(Nov. 29, 2017) -- Meet AJ Castillo ’08. He’s a Latin musician who’s applying what he learned about business at UTSA to his creative pursuits.
Born in Austin, Castillo grew up in music venues. His father and uncle were part of a Tejano band, and Castillo started attending their shows when he was five years old.
“I fell in love with the music and the culture, and the way people experienced music,” he said. “I knew even then I wanted to be on stage and make people dance to my music.”
Castillo began playing the accordion when he was nine years old and continued developing his skill into high school. As a high school student, he became serious about pursuing a professional music career and played in several different bands. He wasn’t certain about attending college but was persuaded by his teachers that it could benefit his music career.
“I heard a lot of great things about UTSA from my teachers,” Castillo said. “I was excited to come to a diverse campus that was growing and expanding.”
He chose to study business management, knowing that as a young musician he could use those skills to further his career. Castillo credits his course work at UTSA with teaching him to work with people from different backgrounds with different points-of-view. He also learned how to handle the pressures of a career and how to manage his time.
“It was the best experience of my life,” he said. “Whenever I meet my younger fans, I always tell them, ‘Go to college. It’ll be the best time of your life.’ It was the best time of mine. I learned how to be responsible and to survive on my own. Those are valuable skills.”
As a student at UTSA, Castillo began working with an award-winning San Antonio-based producer, Gilbert Velasquez, who had previously worked with Selena among many others. Castillo worked as a studio musician and also helped to arrange songs. He soon became anxious to work on his own music, especially in a city where Tejano music is so influential.
“I wanted to reach a younger audience with my music and broaden interest in the accordion,” he said. “I started to craft my own style.”
Castillo graduated from UTSA in 2008 and has since performed at venues across the United States and gained a loyal, ever-growing fan base. Just two years after he graduated, Castillo won Best New Male Artist at the Tejano Music Awards. He’s become known for his custom accordions and enthusiastic live performances.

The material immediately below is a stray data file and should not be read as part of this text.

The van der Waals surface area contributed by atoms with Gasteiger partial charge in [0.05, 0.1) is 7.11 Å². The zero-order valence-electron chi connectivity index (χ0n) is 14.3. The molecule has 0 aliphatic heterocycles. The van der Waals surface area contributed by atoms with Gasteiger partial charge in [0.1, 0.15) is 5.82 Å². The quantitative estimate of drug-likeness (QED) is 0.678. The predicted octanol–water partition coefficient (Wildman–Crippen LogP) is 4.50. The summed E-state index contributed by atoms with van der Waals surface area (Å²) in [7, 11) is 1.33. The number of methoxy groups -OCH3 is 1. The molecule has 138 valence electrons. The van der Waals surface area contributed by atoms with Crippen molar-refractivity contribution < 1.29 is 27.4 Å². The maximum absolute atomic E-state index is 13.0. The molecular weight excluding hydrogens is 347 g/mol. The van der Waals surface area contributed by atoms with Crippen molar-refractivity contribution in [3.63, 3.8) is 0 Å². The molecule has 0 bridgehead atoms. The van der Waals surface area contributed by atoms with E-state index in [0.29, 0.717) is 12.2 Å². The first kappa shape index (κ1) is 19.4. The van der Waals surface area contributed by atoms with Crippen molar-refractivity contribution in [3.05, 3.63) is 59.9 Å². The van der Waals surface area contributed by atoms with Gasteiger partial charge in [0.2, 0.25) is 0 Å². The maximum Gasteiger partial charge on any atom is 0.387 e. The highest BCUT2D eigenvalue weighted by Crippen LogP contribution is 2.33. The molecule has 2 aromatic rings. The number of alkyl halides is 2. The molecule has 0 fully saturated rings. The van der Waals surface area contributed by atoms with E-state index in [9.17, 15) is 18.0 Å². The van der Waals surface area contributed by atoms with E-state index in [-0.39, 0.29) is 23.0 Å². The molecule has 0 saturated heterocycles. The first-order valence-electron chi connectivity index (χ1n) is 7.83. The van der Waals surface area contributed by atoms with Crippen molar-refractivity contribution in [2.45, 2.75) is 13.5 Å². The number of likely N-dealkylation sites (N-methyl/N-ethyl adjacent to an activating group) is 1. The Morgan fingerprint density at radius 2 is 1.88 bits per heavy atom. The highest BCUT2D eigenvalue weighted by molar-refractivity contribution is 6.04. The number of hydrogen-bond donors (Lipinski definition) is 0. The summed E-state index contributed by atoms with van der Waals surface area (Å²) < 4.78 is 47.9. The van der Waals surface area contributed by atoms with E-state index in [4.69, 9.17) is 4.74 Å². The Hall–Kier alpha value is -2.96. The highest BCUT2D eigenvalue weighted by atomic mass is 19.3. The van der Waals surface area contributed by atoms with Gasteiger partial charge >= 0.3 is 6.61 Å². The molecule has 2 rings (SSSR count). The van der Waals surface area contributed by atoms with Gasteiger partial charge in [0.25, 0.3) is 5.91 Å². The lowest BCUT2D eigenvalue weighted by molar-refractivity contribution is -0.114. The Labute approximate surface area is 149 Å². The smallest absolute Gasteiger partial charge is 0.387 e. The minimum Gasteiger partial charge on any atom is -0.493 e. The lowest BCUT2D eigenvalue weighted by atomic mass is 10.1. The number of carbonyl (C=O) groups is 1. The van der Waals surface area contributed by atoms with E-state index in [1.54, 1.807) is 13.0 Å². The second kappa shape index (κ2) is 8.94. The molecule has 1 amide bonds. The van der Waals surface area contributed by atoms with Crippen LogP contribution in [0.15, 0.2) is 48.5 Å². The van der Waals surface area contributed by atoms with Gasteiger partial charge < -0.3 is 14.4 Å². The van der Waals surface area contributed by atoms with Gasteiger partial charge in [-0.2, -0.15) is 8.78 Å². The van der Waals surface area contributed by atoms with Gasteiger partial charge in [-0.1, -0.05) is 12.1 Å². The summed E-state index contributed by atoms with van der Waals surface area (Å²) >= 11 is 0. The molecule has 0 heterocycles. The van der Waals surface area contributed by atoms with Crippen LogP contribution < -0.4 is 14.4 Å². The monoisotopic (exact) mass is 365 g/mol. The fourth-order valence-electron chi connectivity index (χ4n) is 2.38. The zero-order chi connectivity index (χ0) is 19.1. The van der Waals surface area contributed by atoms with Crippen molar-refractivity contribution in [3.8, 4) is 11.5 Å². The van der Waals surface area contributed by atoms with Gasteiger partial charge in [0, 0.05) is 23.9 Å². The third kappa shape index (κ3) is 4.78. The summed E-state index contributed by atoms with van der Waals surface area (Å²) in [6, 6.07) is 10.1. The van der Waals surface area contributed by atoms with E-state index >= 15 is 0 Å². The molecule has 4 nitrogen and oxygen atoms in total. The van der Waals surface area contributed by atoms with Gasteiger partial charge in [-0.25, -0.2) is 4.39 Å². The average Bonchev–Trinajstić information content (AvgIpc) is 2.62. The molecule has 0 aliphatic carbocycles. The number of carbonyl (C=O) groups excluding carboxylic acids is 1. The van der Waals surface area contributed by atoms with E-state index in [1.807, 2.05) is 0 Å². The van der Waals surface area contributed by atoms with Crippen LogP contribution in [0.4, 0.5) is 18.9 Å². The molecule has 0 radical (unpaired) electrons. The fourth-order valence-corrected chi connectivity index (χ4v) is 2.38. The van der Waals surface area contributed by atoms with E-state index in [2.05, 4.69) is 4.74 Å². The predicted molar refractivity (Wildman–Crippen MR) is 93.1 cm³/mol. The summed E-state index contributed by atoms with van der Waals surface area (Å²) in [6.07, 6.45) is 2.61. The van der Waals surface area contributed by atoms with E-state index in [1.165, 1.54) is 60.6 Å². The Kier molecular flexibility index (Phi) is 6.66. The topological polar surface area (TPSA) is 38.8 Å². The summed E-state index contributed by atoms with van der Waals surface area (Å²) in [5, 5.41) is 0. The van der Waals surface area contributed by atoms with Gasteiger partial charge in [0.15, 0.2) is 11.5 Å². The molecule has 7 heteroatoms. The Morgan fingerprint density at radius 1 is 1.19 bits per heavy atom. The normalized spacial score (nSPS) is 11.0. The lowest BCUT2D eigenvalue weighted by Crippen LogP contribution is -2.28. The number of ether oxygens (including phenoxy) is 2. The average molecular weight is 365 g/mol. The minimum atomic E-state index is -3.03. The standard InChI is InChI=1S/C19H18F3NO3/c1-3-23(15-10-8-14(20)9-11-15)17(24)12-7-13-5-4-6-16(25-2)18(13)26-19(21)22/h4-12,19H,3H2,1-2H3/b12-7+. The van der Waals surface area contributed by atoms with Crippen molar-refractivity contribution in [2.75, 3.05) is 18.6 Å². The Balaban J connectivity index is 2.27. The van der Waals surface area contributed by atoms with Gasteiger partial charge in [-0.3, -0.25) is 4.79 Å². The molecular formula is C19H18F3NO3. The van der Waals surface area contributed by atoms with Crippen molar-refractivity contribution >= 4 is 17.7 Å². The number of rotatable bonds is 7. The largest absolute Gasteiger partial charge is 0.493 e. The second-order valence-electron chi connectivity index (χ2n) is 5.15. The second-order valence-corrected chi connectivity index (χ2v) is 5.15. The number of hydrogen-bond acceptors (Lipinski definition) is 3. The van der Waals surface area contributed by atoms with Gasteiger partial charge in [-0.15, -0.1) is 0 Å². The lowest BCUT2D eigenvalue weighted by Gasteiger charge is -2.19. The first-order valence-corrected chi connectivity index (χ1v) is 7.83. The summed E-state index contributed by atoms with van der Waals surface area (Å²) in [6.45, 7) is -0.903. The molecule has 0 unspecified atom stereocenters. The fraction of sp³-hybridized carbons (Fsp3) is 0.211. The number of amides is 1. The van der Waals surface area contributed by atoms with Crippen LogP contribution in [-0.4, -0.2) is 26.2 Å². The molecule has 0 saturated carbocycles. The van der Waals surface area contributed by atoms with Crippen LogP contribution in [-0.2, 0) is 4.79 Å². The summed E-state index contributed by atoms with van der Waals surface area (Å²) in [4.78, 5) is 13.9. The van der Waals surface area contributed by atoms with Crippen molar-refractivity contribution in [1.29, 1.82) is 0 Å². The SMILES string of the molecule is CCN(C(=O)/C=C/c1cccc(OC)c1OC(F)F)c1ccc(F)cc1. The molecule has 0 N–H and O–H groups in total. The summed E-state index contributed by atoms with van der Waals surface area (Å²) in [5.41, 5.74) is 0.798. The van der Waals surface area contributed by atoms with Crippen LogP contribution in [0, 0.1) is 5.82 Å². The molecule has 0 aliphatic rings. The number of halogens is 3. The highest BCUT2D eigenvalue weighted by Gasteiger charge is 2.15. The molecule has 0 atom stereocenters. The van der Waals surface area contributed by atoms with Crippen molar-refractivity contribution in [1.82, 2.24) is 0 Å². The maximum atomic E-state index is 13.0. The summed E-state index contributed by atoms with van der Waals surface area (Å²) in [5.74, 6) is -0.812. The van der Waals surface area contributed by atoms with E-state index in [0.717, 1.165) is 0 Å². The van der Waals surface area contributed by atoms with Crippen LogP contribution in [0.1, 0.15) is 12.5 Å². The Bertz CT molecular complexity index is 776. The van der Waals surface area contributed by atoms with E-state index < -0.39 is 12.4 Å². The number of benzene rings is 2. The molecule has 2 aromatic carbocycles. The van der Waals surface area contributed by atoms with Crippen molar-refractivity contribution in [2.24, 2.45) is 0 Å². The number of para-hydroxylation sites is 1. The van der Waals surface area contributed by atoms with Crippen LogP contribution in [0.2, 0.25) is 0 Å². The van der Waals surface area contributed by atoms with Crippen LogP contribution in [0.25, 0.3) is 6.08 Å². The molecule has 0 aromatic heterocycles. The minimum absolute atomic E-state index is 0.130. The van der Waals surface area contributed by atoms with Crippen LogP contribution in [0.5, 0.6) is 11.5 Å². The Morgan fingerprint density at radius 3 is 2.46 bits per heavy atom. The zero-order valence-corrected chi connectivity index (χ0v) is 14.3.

Since 2009, Castillo has released five albums and two DVDs, with a new album due in early 2018. This year he collaborated with musician Juan Treviño on the song “Siempre Es Así,” which won a Latin Grammy for Best Regional Song earlier this month.
“There are a lot of challenges that go along with being an independent artist,” Castillo said. “When I was at UTSA, I learned how to work in different avenues. People think they’re going to be musicians, but it’s about more than the music. You have to work with people, promote your work and make certain your work is coming off exactly right. My time at UTSA prepared me for that.”
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UCLA education professor Pedro Noguera will lead the conversation. His research focuses on how schools are influenced by social and economic conditions. He is the author of eleven books and over 200 articles and monographs.Multidisciplinary Studies Building (MS 2.02.55), Main Campus
The ITC will livestream. Smithsonian Affiliations, the Museo y Centro de Estudios Humanísticos & the Conservatorio de Músico will bring U. S.-based scholars of Puerto Rican and Latino Studies to Puerto Rico to engage with local scholars about migration, music, art, literature, education, history, and diasporic experiences.Institute of Texan Cultures, Hemisfair Campus
Infection, Immunity and Vaccines discussed during this two day conference.The Eilan Hotel and Spa, 18603 La Cantera Terr., San Antonio
UTSA Department of Physics and Astronomy faculty and staff will conduct a presentation on recent developments in astronomy and astrophysics followed by stargazing in the observatory.Flawn Sciences Building (FLN 2.02.02) and Curtis Vaughan Jr. Observatory, 4th floor, Main Campus
The annual concert series begins the choirs and orchestra performing Dvorak's "Te Deum" . This concert is open to the public. Admission $10.Arts Building Recital Hall (ARTS 2.03.02), Main Campus
The second of three in the annual holiday concert series which will feature the Chamber Singers (Santa Baby), Saxophone Ensemble (Sleigh Ride), Jazz Ensemble (Sugar Rum Cherry), Flute Ensemble and more performing holiday favorites. Admission $10.Arts Building Recital Hall (ARTS 2.03.02), Main Campus
The Roadrunners close out the regular season at home against North Texas.Alamodome, 100 Montana St., San Antonio
This event showcases innovative student projects and research performed across multiple disciplines. The symposium is designed to provide a public venue where UTSA senior engineering students to present advances achieved in their design projects.H-E-B Student Union Ballroom (HSU 1.104/1.106), Main Campus